Keeping the line on taxes and cutting benefit spending for public workers are among the policy recommendations of a new report on New Jersey’s fiscal health released by a conservative think tank.
The Morristown-based Garden State Initiative report also echoes some concerns about New Jersey’s finances that have been raised in recent months by Wall Street rating agencies after the state adopted a new annual budget. which increased spending year over year by almost 15%.
Concerns raised by Wall Street analysts and those who wrote the report include the continued use of one-time sources of revenue to support annual spending, creating a structural budget gap.
“Rather than blocking budgets with one-shots and gadgets as is the current practice and as has been the case for decades, New Jersey would find itself in a better condition to move forward and develop. in a sustainable manner, “according to the think tank’s report released on Wednesday.
Report gets Republican raves
The report immediately drew praise from former Republican Gov. Tom Kean, who said it detailed important budget issues that “can no longer be ignored.”
“New Jersey cannot continue on the path it is currently following,” Kean said at an afternoon press conference hosted by the think tank.
Long-term liabilities persist. New Jersey still has the lowest credit scores of any state
But Gov. Phil Murphy’s administration officials responded to the report by defending the current governor’s record on budget matters and also calling the findings “standard GOP talking points.”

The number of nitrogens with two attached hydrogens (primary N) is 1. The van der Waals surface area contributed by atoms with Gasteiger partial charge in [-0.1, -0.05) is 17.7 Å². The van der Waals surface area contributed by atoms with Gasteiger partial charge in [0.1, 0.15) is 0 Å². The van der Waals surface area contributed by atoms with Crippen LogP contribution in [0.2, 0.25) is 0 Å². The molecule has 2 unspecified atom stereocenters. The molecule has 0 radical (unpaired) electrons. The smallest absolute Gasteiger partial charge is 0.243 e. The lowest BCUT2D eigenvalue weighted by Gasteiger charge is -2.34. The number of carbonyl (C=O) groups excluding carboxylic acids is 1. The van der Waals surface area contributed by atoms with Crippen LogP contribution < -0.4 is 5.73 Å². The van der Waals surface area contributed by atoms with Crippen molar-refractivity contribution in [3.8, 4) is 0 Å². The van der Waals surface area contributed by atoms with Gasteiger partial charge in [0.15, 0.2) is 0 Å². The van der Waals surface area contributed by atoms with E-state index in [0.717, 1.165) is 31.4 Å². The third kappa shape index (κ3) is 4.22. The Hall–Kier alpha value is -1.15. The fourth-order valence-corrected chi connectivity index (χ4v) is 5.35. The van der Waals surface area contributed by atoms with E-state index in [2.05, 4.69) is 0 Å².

Earlier this year, Murphy and his fellow Democrats who control the Legislature passed a budget that took spending to an all-time high amid the ongoing coronavirus pandemic. The increase in spending was financed in part by the surplus generated by record tax revenues collected in the previous fiscal year. Last year, they also agreed to borrow around $ 4 billion and use it to support state spending.
Among other areas, the latest budget increased allowances for public service pensions, K-12 education aid, and state-funded tax relief programs, such as the Homestead Allowance and the Credit Debt. tax on earned income.
But in recent months, Wall Street rating agencies have raised concerns about New Jersey’s lingering long-term liabilities and structural deficits created by reliance on one-time sources of income such as reducing debt. surpluses. And despite a series of recent outlook revisions by rating agencies, New Jersey’s credit rating remains lower in the eyes of two major Wall Street rating agencies today than before Murphy took office early. 2018.
Beware of complacency
The authors of the new Garden State Initiative report – New York University associate professor Thad Calabrese and Harvard University senior researcher Thomas Healey – have warned Murphy and lawmakers not to become complacent, even as the budget outlook New Jersey’s short-term contracts have been boosted by the recent debt problem. and the arrival of more than $ 6 billion in federal pandemic aid.
Their report also notes that New Jersey still has significant retirement debt thanks to years of underfunding its required annual actuarial contributions under a practice that was only discontinued earlier this year in the middle of the recent windfall of income.
“Pension liabilities are growing faster than the state economy, and it is this economy that ultimately supports these systems,” the report says.
Final votes took place less than 48 hours after the bill was posted on the Legislative Assembly’s website